This article seeks to grasp the meaning of Michel Henry's use of the term transcendental to understand its specific nature as pure experience that owes nothing to the constituted or the a posteriori. It then considers the methodological consequences and difficulties resulting from such a conception of the transcendental. According to our hypothesis, in order to maintain the 'major division' between the empirical and the transcendental, material phenomenology is caught in a form of double bind. One cannot say much about the transcendental without risking contamination from the empirical. As far as the constituted is concerned, it is certainly possible to refer to it, but actually there is nothing to say. This paper tests this interpretative hypothesis against a specific example; namely, the phenomenological description of feeling offered by Henry. The analysis concludes considering whether material phenomenology does not lapse into what Rudolf Bernet calls a form of 'hyper-transcendentalism' in the sense that the totality of empirical reality ends up being 'transcendentalized'. No basis can be provided for intentionality, as Henry sometimes claims: It becomes a superfluous concept.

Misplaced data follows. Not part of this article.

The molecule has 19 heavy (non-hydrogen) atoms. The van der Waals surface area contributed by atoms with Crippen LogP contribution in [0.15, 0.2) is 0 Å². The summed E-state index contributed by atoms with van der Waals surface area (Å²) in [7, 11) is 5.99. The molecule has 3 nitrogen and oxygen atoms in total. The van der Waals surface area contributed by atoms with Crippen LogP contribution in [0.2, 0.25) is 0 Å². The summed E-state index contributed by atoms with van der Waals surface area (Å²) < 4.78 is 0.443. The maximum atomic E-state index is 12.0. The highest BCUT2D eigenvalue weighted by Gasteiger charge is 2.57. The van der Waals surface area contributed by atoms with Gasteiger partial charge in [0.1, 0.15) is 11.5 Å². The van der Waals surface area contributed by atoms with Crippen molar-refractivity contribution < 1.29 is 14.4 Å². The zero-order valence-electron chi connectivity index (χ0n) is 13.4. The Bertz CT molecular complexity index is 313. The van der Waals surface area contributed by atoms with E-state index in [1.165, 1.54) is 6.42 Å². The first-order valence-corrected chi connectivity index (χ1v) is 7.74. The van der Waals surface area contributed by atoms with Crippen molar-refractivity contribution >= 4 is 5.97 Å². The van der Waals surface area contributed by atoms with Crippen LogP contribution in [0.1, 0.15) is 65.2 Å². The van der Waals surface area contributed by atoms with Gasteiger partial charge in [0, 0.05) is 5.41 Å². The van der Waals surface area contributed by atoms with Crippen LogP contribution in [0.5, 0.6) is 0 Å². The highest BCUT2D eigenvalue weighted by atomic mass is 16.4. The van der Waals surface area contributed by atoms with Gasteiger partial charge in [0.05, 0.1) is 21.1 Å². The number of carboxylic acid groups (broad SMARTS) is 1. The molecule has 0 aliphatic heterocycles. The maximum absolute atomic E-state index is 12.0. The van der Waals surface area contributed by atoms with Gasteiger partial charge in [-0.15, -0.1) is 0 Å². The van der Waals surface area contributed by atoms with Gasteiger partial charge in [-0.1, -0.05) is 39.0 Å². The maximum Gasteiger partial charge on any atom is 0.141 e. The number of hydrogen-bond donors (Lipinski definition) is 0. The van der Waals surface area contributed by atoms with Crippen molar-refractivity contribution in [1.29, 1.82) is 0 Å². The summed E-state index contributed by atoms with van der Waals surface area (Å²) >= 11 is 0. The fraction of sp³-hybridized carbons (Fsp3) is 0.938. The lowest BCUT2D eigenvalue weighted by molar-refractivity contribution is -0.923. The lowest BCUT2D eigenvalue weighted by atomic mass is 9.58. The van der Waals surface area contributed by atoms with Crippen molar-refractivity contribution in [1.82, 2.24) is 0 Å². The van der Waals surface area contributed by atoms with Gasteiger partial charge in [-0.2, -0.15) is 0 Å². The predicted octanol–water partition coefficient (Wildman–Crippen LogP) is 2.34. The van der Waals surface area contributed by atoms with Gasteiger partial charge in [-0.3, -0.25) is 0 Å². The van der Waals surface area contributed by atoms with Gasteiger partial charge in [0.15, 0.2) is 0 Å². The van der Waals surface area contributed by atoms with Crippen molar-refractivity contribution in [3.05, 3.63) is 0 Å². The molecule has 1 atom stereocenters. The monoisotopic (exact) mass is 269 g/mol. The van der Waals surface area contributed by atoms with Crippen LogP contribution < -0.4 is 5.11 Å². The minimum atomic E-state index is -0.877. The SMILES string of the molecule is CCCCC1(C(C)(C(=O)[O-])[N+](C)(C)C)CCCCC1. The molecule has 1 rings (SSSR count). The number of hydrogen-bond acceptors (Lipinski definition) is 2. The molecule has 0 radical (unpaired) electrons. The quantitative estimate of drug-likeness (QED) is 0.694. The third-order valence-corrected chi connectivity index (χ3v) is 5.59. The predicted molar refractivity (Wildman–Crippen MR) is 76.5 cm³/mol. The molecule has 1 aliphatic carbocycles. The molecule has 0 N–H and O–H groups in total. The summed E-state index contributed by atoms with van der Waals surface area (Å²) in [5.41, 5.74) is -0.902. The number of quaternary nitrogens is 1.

|Number of pages||12|
|Journal||International Journal of Philosophical Studies|
|Publication status||Published - 2009|